Getting things ready
It's crazy how much is involved in doing a show. I mean, I had NO idea how much work, effort, and money it'd be, but it really adds up. Not that it isn't fun, because it's super exciting to see things coming together, it's just... endless? The nice thing is that for a lot of this stuff, once it's done it's done, and I won't have to worry about it for future shows. Things like getting the displays to look right, figuring out how to situate everything, getting the signs and the banners printed, and buying all the equipment (tables, chairs, panels, tent, shelves, clothing rack).
And most of the stuff is done (or so I think). I'm pretty happy with how I've got my booth setup, for one, which was something I avoided sorting out for awhile. I really had to think back to the shows I've been to, and what I did and didn't like about my shopping experiences. For example, it always bugged me when the booths were cluttered and packed with stuff. I'm not claustrophobic, but seeing so much stuff all at once can be overwhelming to the casual shopper, and if you've got stuff strewn on the floor and reaching out from the walls, people won't feel comfortable maneuvering around it all. Or at least I never do.
So, I've made a conscious effort to keep things simple and neat. Each tee will be wrapped around a 13"x13" cardboard square and attached to a wall panel. That way people can see all the tees up front, without shuffling clumsily through piles of merchandise. (Another peeve of mine) Another benefit to keeping the clutter down is that it'll provide space for my customers to walk around. I know I tend to shop at shows this way because I'm always scared the vendors will latch on to me and try to sell me something. And that's something else that I'll be mindful of being behind the sales desk for once - not being too pushy! People can see you sitting there, so there's no reason to get in their face. If they have a question, they'll ask. Be observant, but be quiet.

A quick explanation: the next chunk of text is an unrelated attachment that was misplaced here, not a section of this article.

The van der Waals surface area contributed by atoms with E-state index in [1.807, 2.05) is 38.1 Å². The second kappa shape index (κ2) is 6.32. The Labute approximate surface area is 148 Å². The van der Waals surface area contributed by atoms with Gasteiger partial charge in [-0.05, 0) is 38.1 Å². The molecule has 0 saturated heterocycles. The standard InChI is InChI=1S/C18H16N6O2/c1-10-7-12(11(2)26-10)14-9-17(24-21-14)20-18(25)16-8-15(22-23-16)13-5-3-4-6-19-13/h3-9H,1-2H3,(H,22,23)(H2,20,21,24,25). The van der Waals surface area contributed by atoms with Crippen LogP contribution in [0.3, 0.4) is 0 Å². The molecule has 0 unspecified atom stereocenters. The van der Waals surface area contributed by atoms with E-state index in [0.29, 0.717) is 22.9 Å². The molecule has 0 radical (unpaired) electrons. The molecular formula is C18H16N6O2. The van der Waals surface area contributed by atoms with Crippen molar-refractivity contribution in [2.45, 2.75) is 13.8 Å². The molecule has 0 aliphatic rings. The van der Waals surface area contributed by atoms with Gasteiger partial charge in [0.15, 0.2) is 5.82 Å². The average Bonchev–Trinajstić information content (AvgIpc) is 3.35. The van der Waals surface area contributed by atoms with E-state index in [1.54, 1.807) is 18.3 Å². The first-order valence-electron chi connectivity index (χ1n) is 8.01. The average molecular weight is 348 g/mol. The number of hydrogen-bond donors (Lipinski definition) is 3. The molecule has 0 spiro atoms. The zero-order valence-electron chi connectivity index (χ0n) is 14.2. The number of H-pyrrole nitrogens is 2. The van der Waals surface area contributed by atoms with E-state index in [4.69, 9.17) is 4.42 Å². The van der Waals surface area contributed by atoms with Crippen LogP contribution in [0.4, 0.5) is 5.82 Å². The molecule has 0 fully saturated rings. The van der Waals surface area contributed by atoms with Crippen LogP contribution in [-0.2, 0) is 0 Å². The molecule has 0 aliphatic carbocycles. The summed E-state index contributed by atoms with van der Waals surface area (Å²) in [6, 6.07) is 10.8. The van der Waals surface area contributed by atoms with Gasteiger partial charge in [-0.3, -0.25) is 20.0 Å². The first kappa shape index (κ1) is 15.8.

Another technique that I'll be using is one that was suggested by David Murray, the guy behind the wonderful creations at Seibei. He recommended having a clothing rack at the edge of the booth (where foot traffic passes) with all my tees on hangers. Reason being, it's more visible, and people may be less apprehensive browsing when there's some distance between them and the vendor.
So what's left? Well, promotional stuff for one. I want to have some LF take-aways for people who want to look me up later online, so I'm planning on doing 1,000 or so buttons with just the LF logo (see pic). I also have 1,000 stickers en route from stickerrobot.com. Unlike the old ones I used to have, these will be on UV-protected vinyl, glossy and die-cut. They're going to look amazing!
I also need to assemble about 50 button packs. I haven't made more since they sold out on the site, though I still have them up for sale there since they're quick enough to produce when orders come through. And hopefully, if time permits, I'll be able to come up with a 4th button pack. I'm still not sure what of, but I'm sure I'll figure it out.
The last thing is the signage. Last night I designed the pricing sign and a URL sign (which shows links to my myspace/blog/storefront). Both of these will be displayed on the main table. I also want to have a sign somewhere mentioning the youth-large tees I've still got from the first 4 prints back in 2006. Reallllly trying to get rid of these guys, so they'll be just $5 a piece. I'll need a similar sign for the long sleeves as well, since they're easy to miss. And of course I can't forget the main vinyl banner which will be displayed on the outside of the tent. I have some interesting ideas to give my booth a really unique look, but I have yet to really sit down and design something.
I'll post with more pictures as things progress...
Oh, and check it out! The interview I did for Rumplo is now on their blog!
posted by Mr. Linty @ 8:47 AM,